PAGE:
I’ve got to admit that, on the surface of it, the animal rights activists have a point. It’s safe to assume that almost no one is actively for outright, unbridled cruelty to animals, and it’s hard to deny that if you stick tubes down ducks’ throats daily at an industrial pace, a few of the animals are likely to get hurt – it’s just common sense. Activists also tend to go first for what some would call the “low-hanging fruit” of the food industry, and that too is just common sense. As a computer scientist, I believe that large problems are often solved by breaking them down into smaller pieces that can be tackled one at a time, and one could say that as part of a larger movement to prevent cruelty to and/or consumption of animals in general, the foie gras ban follows this logic.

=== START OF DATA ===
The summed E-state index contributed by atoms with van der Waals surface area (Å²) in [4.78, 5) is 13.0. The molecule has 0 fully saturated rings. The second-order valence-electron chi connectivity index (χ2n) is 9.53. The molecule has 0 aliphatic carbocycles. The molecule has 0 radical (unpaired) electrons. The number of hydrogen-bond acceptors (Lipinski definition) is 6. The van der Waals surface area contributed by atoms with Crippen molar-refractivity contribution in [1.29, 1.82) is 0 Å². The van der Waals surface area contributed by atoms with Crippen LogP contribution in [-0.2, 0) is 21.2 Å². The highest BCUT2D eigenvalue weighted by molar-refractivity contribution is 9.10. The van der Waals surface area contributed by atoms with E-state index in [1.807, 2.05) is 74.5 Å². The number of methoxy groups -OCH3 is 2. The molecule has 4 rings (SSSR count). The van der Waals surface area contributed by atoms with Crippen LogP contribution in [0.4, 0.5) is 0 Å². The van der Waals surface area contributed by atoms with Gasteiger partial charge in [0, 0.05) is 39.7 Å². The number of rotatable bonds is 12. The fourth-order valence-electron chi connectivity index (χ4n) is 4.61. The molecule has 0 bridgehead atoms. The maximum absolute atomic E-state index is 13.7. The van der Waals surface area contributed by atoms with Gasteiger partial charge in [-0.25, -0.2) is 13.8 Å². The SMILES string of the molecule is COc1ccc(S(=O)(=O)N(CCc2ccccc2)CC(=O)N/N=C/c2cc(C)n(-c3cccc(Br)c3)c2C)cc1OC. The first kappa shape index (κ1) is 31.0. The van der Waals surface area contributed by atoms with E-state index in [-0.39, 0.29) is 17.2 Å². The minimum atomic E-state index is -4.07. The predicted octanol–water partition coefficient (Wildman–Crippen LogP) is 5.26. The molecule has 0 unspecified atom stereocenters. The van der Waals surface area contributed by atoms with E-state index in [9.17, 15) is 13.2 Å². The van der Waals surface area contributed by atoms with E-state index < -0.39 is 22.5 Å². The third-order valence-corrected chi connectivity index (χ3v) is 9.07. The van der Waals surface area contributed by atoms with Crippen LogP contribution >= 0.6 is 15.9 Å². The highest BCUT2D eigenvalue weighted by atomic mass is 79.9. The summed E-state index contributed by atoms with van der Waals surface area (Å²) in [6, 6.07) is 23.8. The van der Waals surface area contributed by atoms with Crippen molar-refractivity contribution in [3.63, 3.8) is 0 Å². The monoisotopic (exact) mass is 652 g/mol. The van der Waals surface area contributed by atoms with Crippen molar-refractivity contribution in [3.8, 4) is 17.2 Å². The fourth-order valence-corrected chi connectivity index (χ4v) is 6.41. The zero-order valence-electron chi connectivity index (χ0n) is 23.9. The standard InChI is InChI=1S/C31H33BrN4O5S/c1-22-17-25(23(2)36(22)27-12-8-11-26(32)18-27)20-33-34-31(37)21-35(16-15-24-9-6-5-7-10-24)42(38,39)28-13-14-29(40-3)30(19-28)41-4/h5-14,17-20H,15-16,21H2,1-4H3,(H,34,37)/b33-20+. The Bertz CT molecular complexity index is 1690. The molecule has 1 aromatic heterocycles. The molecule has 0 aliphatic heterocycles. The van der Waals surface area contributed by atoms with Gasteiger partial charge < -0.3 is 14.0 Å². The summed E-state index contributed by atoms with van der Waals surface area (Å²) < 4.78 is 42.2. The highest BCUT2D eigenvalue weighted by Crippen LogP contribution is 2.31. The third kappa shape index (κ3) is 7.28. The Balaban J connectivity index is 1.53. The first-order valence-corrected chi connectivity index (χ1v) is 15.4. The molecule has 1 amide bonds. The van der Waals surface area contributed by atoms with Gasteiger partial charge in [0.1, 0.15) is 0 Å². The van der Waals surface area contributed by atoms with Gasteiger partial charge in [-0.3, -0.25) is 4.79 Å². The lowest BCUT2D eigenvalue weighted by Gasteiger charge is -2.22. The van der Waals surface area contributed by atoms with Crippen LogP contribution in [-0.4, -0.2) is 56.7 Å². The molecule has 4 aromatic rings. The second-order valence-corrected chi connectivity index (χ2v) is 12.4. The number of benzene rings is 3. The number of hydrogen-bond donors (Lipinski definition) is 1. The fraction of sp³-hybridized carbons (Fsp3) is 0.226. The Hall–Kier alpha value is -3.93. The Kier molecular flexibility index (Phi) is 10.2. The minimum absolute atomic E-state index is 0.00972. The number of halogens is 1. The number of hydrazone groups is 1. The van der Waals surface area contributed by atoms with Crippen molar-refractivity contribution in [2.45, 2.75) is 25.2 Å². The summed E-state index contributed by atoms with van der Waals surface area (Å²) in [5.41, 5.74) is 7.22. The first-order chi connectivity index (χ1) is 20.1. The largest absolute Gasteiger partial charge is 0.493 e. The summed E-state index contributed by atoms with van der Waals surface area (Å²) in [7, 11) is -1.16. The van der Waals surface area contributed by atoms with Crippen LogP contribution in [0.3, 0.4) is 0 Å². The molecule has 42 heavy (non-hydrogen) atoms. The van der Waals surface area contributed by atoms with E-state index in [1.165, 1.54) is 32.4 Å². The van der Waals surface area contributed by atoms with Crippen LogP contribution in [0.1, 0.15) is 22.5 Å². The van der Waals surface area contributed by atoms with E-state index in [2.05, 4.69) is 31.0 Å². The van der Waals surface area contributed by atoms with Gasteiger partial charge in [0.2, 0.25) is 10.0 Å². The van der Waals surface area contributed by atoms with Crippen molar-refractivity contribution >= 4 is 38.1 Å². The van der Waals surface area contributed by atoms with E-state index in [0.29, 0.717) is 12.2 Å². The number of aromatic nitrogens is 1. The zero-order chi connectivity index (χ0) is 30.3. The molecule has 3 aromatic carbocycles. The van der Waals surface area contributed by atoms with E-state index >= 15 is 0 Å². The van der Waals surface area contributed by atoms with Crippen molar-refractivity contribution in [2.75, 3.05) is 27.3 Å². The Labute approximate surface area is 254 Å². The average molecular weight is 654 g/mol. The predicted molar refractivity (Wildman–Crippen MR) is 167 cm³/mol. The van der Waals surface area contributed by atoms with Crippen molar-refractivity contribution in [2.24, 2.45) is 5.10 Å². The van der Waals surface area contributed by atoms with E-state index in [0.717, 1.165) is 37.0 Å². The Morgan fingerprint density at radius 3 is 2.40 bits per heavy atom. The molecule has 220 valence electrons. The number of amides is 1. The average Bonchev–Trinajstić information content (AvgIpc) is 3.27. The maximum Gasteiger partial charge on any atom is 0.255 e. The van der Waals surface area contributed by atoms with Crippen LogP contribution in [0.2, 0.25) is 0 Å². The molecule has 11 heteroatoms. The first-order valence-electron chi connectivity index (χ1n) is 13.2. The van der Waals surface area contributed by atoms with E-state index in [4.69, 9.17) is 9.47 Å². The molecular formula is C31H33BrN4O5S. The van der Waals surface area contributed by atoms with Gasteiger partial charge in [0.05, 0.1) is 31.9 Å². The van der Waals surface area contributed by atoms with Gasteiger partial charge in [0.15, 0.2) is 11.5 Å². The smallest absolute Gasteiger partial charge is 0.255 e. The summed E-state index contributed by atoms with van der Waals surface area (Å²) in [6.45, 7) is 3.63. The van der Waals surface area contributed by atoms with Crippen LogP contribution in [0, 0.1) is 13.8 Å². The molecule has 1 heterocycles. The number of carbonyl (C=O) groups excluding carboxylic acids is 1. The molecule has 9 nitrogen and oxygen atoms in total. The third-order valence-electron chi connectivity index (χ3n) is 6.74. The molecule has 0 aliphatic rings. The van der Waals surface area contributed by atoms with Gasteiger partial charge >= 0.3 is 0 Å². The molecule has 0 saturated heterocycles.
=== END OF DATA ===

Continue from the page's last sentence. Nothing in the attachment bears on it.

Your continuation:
On the other side, I’ve also got to admit that some foie gras supporters’ arguments seem shaky. For example, they like to mention that the technique of gavage dates from 2500 BC, when the ancient Egyptians deliberately fattened birds through force-feeding. True, but tradition is different from righteousness and should never be used blindly as a justification for one’s actions. Others like to explain that it’s okay to force-feed the birds since overeating is a behavior that they adopt naturally. Except, in reality, it’s not something the birds do all the time, and not to such an extreme. Just look at Dan Barber’s recent Instagram post on “freedom foie gras”: “a no-gavage, pastured goose liver that is halfway to full foie gras fattiness”, but with “too little cold weather to kickstart the geese’s natural [tendency] to overeat.”